By: Ricky Casner
Is your firearms training adequate enough?
It depends. The answer to this question will very likely differ for everyone as the adequacy of a person’s firearms training depends on what experience and knowledge they want to receive from their training.
For example, if you are new to firearms or participate in shooting competitions, stationary cardboard or steel silhouette target practice may be a sufficient preparation. With this type of firearms training, an instructor can incorporate cover, concealment, unconventional shooting positions, etc., thus, building people’s confidence in their firearms handling skills.
However, if you are interested in carrying a firearm for self-defense, this type of training is likely not adequate enough. Like all live fire training, there are limitations to the real-world preparation this form of firearms training offers, namely, the 180-degree rule and the lack of live opponents.
First, in live fire practice, qualifications, and competitions, a 180-degree shooting arena and firing line is often established for the safety of all participants. But the world is far more expansive than 180-degrees. Second, for obvious reasons, live opponents cannot be utilized in live fire training as this would be extremely hazardous to one’s health, but it is exceedingly unlikely that one would find themselves being victimized by an un-moving cardboard silhouette.
History has shown that, during armed confrontations, people generally perform within the confines of their training. Emphasizing this point are common stories of law enforcement officers handing a firearm back to their opponents, following an effective disarmament, because they trained by disarming a friend and subsequently returning the weapon to practice again4.
Also emphasizing this point, are stories of civilians who, after purchasing a firearm for self-defense, regularly go to the range to practice with that firearm. However, because they have never practiced drawing their firearm during high stress situations, they fail to use the firearm when it is most needed, even though it is close at hand1.
If you train with limitations, it is likely your performance during the actual encounter will reflect those limitations. Therefore, as previously stated, if you are only interested in carrying a firearm for competition and qualification purposes, stationary humanoid targets may be all you need to perform adequately. However, if you carry a firearm for self-defense your training should incorporate the dynamic realities found in the real world. This is the purpose of Reality-Based Training.
What is Reality Based Training?
Reality-Based Training (RBT) has been defined “as any type of simulation training that prepares an individual for future performance through experiential learning”2. Likewise, experiential learning is defined as “the process of learning through experience”5 or, more succinctly, it is “hands-on” learning. Therefore, RBT is training that reflects reality and caters to the “hands-on” experience of the participants for improved retention.
Taking firearms training beyond the traditionally safe, 180-degree, non-dynamic world, RBT instead moves individuals even beyond a 360-degree arena by placing them in situations that allow a threat to come from any location, direction, and angle. It also incorporates self-defense situations that utilize live opponents that move and shoot back. Furthermore, because simulation weapons that fire painful but non-lethal man-marking projectiles are utilized during the training, participants learn how to utilize cover and concealment far more effectively than they would if they were not trained in this manner3.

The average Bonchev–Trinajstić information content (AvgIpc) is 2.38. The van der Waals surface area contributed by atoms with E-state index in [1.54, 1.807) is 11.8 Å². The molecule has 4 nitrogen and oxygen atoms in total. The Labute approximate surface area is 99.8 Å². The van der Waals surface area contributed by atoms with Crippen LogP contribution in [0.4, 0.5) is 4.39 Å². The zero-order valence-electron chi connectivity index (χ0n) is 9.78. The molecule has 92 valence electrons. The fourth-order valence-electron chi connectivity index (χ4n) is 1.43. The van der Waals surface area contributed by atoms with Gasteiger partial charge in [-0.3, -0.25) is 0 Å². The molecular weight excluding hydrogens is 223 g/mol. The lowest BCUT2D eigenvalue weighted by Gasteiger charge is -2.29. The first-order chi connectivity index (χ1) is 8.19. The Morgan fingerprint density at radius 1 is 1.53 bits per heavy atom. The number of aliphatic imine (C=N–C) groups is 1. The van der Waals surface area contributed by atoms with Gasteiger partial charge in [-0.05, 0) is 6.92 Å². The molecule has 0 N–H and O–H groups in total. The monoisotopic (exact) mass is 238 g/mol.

Because people rely on their training during high stress situations, it is essential to train in a way that simulates, as closely as possible, realistic situations. You need your training to give you the tools and experiences that will allow you to perform as desired during these high stress situations that you might find yourself in. By participating in training that dissolves limitations and harmful repetitions, you will become better prepared to survive a life-threatening situation.
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- n.a. (2015, August 10). You won’t believe what this cop did after disarming a robber, or how to be better at everything. Retrieved 2017, from The Happy Talent. http://www.thehappytalent.com/blog/you-wont-believe-what-this-cop-did-after-disarming-a-robber-or-how-to-be-better-at-everything
- Reality Based Training Association. (2016). RBTA. Retrieved October 19, 2016, from Reality Based Training Association: http://www.rbta.net/
- Taverniers, J., & Boeck, P. D. (2014). Force-on-force handgun practice: An intra-individual exploration of stress effects, biomarker regulation, and behavioral changes. The Journal of the Human Factors Society, 56(2), 403-413.
- Wagner, J. (n.d.). The danger of repitition. Retrieved January 13, 2017, from World Wide: http://www.worldwidedojo.com/reality-based/the-danger-of-repetition/
- Wikipedia. (n.d.). Experiential learning. Retrieved 2017, from Wikipedia.
About Ricky Casner
In 2008, following a two year ecclesiastical mission, Ricky chose to focus his professional endeavors on firearms and firearms education. In 2010, Ricky graduated from the Colorado School of Trades with an associate degree in Gunsmithing. Since that time, Ricky has practiced as a gunsmith, built machine guns for foreign and domestic militaries, and owned and operated a Concealed Carry Weapons (CCW) business in Colorado. Currently, Ricky is pursuing a master’s degree at the University of Idaho in Recreation, Tourism, and Sports Management and is the Marketing Director for Forward Movement Training Center in Meridian, Idaho.